The rampage was triggered in January when radical Muslims angered by caricatures of the Prophet Muhammad (pbuh)in French satirical weekly Charlie Hebdo killed 12 people in an assault on the magazine’s Paris offices.
In Niger, hundreds of Muslims took to the streets, clashing with police and razing 45 churches, five hotels, as well as bars and schools run by Christians. The French cultural centre in the second city, Zinder, was also set alight.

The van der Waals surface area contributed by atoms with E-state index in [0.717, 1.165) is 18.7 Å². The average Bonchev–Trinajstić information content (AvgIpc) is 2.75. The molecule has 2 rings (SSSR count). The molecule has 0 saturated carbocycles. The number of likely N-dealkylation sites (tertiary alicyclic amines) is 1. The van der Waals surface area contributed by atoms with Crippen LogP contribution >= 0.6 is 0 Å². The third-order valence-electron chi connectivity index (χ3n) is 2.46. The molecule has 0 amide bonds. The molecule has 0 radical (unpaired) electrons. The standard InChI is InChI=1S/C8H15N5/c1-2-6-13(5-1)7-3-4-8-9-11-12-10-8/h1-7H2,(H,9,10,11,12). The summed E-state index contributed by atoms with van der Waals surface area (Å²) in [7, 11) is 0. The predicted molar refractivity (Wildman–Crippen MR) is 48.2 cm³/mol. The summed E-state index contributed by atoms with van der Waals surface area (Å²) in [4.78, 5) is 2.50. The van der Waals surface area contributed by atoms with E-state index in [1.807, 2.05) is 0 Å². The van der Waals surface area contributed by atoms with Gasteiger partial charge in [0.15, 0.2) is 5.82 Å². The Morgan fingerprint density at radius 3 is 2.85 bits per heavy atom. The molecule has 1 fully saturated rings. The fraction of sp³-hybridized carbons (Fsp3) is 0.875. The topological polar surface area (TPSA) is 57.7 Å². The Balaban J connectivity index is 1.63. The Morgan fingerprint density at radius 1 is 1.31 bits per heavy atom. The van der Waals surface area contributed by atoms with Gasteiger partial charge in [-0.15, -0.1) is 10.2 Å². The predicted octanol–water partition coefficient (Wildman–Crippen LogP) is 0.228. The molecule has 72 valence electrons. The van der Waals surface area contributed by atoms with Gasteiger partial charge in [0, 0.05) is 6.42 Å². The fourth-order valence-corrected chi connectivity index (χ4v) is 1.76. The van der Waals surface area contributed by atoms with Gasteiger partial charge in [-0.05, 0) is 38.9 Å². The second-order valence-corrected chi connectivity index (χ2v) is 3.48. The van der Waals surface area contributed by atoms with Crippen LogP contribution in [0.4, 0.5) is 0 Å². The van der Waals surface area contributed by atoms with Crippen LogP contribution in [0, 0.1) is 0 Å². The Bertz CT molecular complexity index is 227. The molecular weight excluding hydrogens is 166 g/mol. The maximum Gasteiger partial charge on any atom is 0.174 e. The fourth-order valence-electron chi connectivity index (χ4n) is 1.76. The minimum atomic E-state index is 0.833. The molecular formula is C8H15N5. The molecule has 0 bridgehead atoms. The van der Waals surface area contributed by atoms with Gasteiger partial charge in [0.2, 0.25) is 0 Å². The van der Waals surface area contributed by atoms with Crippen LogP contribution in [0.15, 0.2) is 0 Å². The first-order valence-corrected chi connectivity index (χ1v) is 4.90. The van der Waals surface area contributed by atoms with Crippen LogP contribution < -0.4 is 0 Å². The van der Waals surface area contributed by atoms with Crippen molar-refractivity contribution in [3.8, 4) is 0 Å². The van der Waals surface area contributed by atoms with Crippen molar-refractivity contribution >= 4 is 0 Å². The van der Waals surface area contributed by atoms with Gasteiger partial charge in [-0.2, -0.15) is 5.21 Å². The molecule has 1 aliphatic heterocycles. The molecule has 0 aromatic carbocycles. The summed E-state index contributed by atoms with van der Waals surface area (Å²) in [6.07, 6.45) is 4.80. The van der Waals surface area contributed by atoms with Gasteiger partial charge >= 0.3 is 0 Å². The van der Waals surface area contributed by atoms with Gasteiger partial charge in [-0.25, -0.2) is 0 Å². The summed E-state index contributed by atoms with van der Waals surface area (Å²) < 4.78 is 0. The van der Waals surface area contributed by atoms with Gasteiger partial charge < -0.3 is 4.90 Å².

Muslims make up about 98 percent of the 17 million population in the deeply poor, landlocked nation south of the Sahara. Until the riots, they lived in peace with the small Christian minority.
However, the threat of armed militant activity is present both in the north, where Niger is prey to al Qaeda-linked groups in the desert, and the south, which has been attacked by Boko Haram fundamentalists from neighbouring Nigeria.
Leaders of both faiths have been striving to restore strong community bonds by means of an inter-religious dialogue backed by a plan to “renew the value of living together” (REVE) funded by the European Union.